Review by Frank Plowright
There’s a deceptive opening to Mimi and the Wolves, as Alabaster Pizzo creates a comforting world in which Mimi mixes with all sorts of talking humanoid animals in a rural community. She looks more human than most, but has a long, thin tail. It’s very Animal Crossing until Pizzo reveals what Mimi dreams of at night, horrors to give Bosch nightmares. Even more shocking is the revelation that instead of considering them nightmares, Mimi’s comforted by these visions. In order to get to the bottom of them she takes the equivalent of a hallucinogenic trip and is told other people see the same woman she does in her dreams, and she’ll recognise those people via an inverted version of the Venus symbol depicting gender. Soon after she meets Ergot, the most prominent of the wolves mentioned in the title.
This Avery Hill edition combines what was originally released as three self-published paperbacks between 2013 and 2016, yet despite a narrative and visual density it barely begins to touch on the wider world Mimi experiences. By the end of the first chapter Mimi’s come to a faith based decision that the unknown of the wolves is better than her domestic comfort, despite the wolves still walking on four legs, living in the forest, and remaining mistrusted by the wider community.
Pizzo puts an incredible amount of work into defining Mimi and her world, and her storytelling is extremely decompressed. This has drawbacks for readers and creator. On the one hand Pizzo has an individual style and wants to set a specific mood, yet her work intensive methods slow the story she wants to tell. The page count could be considerably reduced without any great impact on the bigger picture, an example being almost every scene specifically created to lead up to supporting character Kiko receiving a letter. With more space available, perhaps we wouldn’t be wondering as to Kiko’s purpose after nearly two hundred pages. Alternatively, immerse yourself in Pizzo’s world, absorb the deliberate echoes of Little Red Riding Hood and The Snow Queen fairy tales and go with the flow.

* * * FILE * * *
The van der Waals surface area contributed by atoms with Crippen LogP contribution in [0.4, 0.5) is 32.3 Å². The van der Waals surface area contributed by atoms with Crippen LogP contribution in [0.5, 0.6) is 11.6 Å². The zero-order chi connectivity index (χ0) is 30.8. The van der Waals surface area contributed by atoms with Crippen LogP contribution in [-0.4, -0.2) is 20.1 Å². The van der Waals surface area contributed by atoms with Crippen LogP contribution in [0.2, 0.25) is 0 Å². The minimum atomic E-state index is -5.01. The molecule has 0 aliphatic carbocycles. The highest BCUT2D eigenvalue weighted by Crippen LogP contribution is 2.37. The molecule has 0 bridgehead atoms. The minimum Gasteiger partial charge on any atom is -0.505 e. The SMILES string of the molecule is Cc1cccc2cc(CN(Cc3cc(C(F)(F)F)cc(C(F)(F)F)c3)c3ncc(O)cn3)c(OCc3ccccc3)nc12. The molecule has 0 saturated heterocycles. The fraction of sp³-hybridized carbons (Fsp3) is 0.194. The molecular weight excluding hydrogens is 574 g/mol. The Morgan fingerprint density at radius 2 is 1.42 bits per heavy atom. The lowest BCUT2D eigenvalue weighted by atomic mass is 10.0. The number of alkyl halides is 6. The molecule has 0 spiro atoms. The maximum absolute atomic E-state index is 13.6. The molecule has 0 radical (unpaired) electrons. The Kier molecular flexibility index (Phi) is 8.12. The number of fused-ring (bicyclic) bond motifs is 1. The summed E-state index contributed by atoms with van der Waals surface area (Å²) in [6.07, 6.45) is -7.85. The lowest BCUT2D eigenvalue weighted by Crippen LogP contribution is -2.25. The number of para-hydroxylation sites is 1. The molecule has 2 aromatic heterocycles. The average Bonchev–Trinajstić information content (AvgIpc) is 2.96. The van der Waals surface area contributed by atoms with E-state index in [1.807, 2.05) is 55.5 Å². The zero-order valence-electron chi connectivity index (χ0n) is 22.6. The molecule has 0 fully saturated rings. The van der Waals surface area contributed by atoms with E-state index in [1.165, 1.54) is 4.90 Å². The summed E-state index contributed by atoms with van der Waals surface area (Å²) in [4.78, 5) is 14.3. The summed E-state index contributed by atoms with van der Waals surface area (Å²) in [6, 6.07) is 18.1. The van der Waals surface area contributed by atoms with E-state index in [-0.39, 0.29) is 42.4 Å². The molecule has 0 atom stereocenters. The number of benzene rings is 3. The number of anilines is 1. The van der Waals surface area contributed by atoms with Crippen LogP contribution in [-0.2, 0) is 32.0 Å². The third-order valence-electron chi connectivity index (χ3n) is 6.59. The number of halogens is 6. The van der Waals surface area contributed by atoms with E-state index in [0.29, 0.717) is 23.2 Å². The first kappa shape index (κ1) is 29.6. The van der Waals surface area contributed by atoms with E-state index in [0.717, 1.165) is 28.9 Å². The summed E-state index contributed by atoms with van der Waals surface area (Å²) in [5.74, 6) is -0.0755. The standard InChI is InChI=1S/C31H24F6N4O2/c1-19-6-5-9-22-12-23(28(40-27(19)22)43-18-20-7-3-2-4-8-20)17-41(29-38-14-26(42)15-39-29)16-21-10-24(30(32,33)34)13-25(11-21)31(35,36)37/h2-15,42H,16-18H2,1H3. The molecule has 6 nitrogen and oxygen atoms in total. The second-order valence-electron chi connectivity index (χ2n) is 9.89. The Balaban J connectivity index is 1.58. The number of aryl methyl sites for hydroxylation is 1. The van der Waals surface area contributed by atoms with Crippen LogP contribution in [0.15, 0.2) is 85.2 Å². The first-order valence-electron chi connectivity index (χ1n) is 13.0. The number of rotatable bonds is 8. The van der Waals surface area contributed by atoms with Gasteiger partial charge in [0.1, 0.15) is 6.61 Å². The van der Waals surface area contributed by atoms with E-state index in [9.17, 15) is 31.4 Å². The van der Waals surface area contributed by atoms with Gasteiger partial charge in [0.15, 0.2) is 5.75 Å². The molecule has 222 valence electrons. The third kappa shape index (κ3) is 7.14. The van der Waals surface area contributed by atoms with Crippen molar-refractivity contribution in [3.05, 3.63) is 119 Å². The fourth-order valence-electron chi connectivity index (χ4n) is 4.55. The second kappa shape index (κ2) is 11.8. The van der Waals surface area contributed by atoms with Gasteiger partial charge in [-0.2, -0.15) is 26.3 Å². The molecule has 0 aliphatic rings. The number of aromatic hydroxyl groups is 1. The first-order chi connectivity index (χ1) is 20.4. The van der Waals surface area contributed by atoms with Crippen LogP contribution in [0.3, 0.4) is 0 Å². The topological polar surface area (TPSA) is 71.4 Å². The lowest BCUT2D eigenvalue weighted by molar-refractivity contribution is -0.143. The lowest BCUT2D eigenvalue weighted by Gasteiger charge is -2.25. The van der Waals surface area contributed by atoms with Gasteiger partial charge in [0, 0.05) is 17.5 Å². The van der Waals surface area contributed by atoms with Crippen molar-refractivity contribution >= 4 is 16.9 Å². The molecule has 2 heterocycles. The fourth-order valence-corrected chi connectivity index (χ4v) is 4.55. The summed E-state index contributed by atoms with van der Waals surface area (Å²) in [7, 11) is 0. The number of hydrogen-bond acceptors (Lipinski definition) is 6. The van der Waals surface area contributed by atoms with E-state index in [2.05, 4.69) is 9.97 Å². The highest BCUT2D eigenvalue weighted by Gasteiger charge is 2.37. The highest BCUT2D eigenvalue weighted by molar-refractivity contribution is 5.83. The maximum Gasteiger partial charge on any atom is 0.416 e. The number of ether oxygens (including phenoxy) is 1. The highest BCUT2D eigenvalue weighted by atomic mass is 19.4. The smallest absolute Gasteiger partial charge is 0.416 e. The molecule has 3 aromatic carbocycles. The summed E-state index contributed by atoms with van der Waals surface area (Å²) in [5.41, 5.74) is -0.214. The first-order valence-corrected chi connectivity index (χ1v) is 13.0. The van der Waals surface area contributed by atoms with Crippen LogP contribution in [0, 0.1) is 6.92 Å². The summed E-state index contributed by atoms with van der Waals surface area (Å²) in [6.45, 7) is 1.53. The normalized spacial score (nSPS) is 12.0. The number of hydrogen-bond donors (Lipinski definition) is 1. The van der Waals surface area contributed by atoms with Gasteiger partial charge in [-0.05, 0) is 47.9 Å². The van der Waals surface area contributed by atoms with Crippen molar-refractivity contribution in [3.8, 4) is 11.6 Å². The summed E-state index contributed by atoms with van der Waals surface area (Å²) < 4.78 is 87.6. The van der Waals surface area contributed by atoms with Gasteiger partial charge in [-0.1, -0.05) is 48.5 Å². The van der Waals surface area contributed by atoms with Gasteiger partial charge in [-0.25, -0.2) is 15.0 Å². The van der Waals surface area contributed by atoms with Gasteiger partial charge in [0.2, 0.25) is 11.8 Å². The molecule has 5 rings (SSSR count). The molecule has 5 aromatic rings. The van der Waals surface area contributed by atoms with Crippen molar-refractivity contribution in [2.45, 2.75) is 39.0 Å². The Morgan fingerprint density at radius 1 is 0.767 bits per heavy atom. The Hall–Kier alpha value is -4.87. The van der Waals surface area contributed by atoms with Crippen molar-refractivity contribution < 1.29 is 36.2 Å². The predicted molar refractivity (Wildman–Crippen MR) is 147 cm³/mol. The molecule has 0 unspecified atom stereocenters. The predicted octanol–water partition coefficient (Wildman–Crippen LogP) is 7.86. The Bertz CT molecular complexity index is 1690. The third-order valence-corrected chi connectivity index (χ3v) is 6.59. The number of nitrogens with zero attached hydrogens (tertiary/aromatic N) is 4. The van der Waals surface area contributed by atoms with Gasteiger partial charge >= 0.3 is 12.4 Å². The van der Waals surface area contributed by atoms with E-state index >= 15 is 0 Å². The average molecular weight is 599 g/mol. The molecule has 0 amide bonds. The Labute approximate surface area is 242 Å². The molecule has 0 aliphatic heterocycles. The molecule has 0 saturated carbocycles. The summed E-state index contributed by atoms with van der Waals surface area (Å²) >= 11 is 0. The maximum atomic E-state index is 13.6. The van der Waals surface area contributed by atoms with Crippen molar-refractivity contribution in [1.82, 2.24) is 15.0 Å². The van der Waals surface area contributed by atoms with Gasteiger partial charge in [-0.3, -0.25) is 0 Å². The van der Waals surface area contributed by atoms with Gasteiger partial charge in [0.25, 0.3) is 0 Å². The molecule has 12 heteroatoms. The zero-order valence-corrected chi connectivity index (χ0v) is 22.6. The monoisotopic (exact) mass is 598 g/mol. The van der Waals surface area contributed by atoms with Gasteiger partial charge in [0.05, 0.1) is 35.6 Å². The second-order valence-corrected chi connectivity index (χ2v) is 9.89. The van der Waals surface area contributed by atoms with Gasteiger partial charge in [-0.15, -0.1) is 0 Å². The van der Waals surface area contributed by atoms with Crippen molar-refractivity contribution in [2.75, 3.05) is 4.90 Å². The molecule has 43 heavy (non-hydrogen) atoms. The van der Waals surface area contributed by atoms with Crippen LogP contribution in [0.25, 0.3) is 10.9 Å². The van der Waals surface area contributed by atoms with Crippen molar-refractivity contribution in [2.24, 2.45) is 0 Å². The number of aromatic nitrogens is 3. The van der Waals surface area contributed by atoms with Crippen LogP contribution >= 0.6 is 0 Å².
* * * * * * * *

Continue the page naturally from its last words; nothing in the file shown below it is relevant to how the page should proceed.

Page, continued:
Pizzo continually surprises, one being depicting controlling relationships as per the real world, and it’s tempting to look for other parallels or analogies, but they’re only apparent in wisps. Pizzo’s building her own universe, not commenting on ours. Imagination is key, and this has the feel of a story only just beginning, which is why it’s volume one.